Are you in a hurry to catch your flight and still need to find a parking place? Meet Ray, a shiny robot that parks your car at Düsseldorf Airport in Germany.
Ray makes sure you don’t have to park miles away from the terminal, eliminating the hassle of finding a parking place. Just drop off your car within a few meters from the check-in area [...]. When you come back from a holiday or business trip, the robot will make sure your car is ready to go when you walk out of the airport. — popupcity.net
A new parking garage in Nordhavn, Denmark by JAJA Architects will combine form, functionality, and fun. Draped in greenery and topped with a public playground, the aptly named Park and Play reimagines a garage as an active social space rather than simply a storage place for cars. [...]
The garage is being built as part of the first phase of Nordhavn’s almost 500-acre master plan to be developed over the next 40 to 50 years. — buildabetterburb.org
This automated garage is ideal for dense urban areas, says Yoka, vice president of program development at the International Parking Institute, based in Alexandria, Virginia. A Philadelphia-area native and self-described "super parking nerd," her niche is sustainable parking, something that many people, upon first hearing the phrase, assume is a contradiction. But for a building designed to house cars, says Yoka, The Lift at Juniper Street is surprisingly green. — citylab.com
We might ask ourselves the question, why is it that so many communities want to disguise the utilitarian cell phone tower as a fake tree? They fool no one and actually call more attention to them. Or why are there hundreds of parking structures that have false façades that make people initially think they are foreclosed buildings with all the windows broken? There seems to be much cultural confusion about the beauty of the utilitarian. — buildabetterburb.org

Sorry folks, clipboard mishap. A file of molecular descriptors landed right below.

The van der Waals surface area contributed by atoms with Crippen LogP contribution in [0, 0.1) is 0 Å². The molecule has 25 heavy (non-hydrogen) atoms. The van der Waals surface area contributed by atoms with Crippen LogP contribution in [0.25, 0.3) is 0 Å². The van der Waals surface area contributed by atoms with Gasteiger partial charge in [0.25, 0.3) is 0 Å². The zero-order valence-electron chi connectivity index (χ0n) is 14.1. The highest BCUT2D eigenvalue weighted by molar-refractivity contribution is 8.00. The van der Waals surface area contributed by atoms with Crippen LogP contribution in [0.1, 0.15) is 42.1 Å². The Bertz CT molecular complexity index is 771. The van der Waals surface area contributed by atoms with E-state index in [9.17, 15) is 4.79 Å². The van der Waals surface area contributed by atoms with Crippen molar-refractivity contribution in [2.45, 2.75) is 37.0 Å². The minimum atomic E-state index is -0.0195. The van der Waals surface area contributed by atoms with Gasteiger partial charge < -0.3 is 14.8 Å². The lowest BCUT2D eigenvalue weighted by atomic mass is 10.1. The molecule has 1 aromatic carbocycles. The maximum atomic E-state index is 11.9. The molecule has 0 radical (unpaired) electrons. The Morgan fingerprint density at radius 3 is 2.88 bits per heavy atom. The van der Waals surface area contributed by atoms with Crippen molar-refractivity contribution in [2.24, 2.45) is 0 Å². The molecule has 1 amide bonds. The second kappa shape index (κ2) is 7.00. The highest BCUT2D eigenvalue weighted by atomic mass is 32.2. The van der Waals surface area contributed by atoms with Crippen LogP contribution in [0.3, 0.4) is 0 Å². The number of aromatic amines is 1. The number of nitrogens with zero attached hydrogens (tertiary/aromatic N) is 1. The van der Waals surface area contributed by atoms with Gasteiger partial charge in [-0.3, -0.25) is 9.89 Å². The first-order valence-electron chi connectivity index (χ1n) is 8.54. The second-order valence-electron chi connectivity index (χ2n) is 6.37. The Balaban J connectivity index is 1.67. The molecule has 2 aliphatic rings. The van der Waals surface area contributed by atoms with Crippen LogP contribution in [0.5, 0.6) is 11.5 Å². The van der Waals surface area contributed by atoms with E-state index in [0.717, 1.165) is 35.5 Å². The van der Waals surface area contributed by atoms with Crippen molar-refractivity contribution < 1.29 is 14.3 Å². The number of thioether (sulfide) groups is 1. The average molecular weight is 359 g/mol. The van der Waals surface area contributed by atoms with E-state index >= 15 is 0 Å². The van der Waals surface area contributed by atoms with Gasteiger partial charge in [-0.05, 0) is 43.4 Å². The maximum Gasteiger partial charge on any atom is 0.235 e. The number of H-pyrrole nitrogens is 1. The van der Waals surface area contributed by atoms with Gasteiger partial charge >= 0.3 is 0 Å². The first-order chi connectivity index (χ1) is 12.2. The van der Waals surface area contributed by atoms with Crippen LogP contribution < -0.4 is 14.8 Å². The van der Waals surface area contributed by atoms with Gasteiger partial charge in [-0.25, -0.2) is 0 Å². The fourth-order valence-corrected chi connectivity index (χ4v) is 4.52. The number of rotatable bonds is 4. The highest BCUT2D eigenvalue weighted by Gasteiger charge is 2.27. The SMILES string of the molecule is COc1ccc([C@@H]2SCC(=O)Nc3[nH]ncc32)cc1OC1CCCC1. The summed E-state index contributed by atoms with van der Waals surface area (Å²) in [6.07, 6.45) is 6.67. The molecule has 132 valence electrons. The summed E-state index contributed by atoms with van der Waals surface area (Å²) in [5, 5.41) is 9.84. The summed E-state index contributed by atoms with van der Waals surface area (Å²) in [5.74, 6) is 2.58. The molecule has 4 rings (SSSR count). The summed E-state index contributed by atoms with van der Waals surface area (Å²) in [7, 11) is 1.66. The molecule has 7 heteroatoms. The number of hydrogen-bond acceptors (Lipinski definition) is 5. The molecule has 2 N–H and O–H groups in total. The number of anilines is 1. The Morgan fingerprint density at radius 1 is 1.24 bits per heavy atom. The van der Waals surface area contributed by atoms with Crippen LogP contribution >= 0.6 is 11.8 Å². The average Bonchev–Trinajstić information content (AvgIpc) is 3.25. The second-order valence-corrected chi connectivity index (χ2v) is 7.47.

We need to redefine what we mean by “parking lot” to include something that not only allows a driver to park his car, but also offers a variety of other public uses, mitigates its effect on the environment and gives greater consideration to aesthetics and architectural context. — nytimes.com
Simon Henley's new book, The Architecture of Parking (Thames & Hudson), casts an objective eye over car parks, one of the most important but most neglected building types of the modern era, and finds a strange and haunting beauty. — guardian
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